nerak99
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This question seems to be missing something for part (b). Either that or I do not know how to use an aspect of Euler's improved formula.

The normal form is to use part(a) in the question to answer (b). However I seem to need a y_0 when I have only y_1 and y_2. In other words I have y(3) but I need a y(2.9) to use the improved formula.

I guessed maybe there was a typo and f(3.2) was needed but there is an answer in the book of a) 2.6238 and b) 2.6494. The substitution yields 2.6238 OK for part a but my f(3.2) is 3. something.

The Q is from p309 Q8 in the Cambridge A-Level Maths for AQA Student book 2 (Year 2)

The question is

\frac{dy}{dx}=x\ln(2x+y)

y(3)=2

a) Use the Euler formula y_{r+1}=y_r+hf(x_r,y_r) with h=0.1, to obtain an approximation to y(3.1) to 4 dp.

(b) Use the improved Euler Formula y_{r+1}=y_{r-1}+2hf(x_r,y_r) with h=0.1, to obtain an approximation to y(3.1), to 4dp.
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mqb2766
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(Original post by nerak99)
This question seems to be missing something for part (b). Either that or I do not know how to use an aspect of Euler's improved formula.

The normal form is to use part(a) in the question to answer (b). However I seem to need a y_0 when I have only y_1 and y_2. In other words I have y(3) but I need a y(2.9) to use the improved formula.

I guessed maybe there was a typo and f(3.2) was needed but there is an answer in the book of a) 2.6238 and b) 2.6494. The substitution yields 2.6238 OK for part a but my f(3.2) is 3. something.

The Q is from p309 Q8 in the Cambridge A-Level Maths for AQA Student book 2 (Year 2)

The question is

\frac{dy}{dx}=x\ln(2x+y)

y(3)=2

a) Use the Euler formula y_{r+1}=y_r+hf(x_r,y_r) with h=0.1, to obtain an approximation to y(3.1) to 4 dp.

(b) Use the improved Euler Formula y_{r+1}=y_{r-1}+2hf(x_r,y_r) with h=0.1, to obtain an approximation to y(3.1), to 4dp.
You need two starting points for b). y1 and y2 enable you to calculate y3 and hence march onwards.
You're using a central difference formula to approximate the derivative.
https://en.m.wikipedia.org/wiki/Nume...ifferentiation
Last edited by mqb2766; 9 months ago
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nerak99
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(Original post by mqb2766)
You need two starting points for b). y1 and y2 enable you to calculate y3 and hence march onwards.
You're using a central difference formula to approximate the derivative.
https://en.m.wikipedia.org/wiki/Nume...ifferentiation
OK what aqua refer to as Eulers improved method, is a central difference formula. I just used the name aqa used.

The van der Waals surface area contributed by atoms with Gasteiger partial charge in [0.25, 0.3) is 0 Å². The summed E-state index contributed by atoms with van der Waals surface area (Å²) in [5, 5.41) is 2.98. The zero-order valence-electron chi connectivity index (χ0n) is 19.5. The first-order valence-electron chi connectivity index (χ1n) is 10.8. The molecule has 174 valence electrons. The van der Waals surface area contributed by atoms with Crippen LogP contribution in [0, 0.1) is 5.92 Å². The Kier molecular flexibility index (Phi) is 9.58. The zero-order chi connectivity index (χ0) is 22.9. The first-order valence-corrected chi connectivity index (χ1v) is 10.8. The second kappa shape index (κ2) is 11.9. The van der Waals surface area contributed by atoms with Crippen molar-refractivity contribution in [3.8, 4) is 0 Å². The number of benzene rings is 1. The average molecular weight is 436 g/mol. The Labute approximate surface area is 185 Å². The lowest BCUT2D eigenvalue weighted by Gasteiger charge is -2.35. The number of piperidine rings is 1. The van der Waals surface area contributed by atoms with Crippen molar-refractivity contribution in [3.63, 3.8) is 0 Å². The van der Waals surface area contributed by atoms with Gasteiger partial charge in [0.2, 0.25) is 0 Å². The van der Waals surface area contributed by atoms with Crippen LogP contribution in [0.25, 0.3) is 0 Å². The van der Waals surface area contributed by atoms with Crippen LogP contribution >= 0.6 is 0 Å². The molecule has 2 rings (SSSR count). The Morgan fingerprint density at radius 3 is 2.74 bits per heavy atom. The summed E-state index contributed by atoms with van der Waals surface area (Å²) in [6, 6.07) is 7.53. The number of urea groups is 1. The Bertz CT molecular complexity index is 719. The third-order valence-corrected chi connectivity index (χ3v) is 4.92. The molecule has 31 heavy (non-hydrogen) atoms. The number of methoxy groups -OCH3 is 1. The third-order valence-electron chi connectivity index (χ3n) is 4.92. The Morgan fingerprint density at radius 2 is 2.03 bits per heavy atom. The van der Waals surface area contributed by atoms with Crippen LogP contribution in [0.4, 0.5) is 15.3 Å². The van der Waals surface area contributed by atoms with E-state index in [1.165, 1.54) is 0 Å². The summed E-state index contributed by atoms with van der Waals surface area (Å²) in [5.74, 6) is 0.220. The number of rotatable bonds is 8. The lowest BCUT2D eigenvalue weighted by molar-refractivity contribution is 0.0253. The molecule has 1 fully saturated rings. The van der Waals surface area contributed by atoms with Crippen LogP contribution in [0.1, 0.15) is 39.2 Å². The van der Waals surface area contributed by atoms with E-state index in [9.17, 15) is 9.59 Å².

If we refer to the question I asked, in simple terms, “Is there an error in the question?” Do you think the answer is yes?

In other words, to use Eulers improved formula (aka ‘a central difference formula’) I would need more information than I have been given in the question.

That still leaves where the answer comes from?
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mqb2766
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(Original post by nerak99)
OK what aqua refer to as Eulers improved method, is a central difference formula. I just used the name aqa used.
If we refer to the question I asked, in simple terms, “Is there an error in the question?” Do you think the answer is yes?

In other words, to use Eulers improved formula (aka ‘a central difference formula’) I would need more information than I have been given in the question.

That still leaves where the answer comes from?
Can you upload an image of the full question?
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nerak99
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As requested.
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nerak99
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Sorry it is upside down! Hence my preference for latex
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mqb2766
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(Original post by nerak99)
As requested.
Full question appears to be
https://pmt.physicsandmathstutor.com... - FP3 AQA.PDF
So yes, dodgy version of the question. Rather than doing a "vanilla" central difference as in the OP, they've (2010 exam) done a "predictor corrector" version where you first predict y(3.1), then use that to estimate the derivative at that point, then average the two derivatives to estimate the derivative in the center. Then use that to correct the original prediction of y(3.1).

Edit - fixed link address.
Last edited by mqb2766; 9 months ago
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nerak99
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(Original post by mqb2766)
Full question appears to be
https://pmt.physicsandmathstutor.com... - FP3 AQA.PDF
So yes, dodgy version of the question. Rather than doing a "vanilla" central difference as in the OP, they've (2010 exam) done a "predictor corrector" version where you first predict y(3.1), then use that to estimate the derivative at that point, then average the two derivatives to estimate the derivative in the center.

Edit - fixed link address.
Thanks very much for that.
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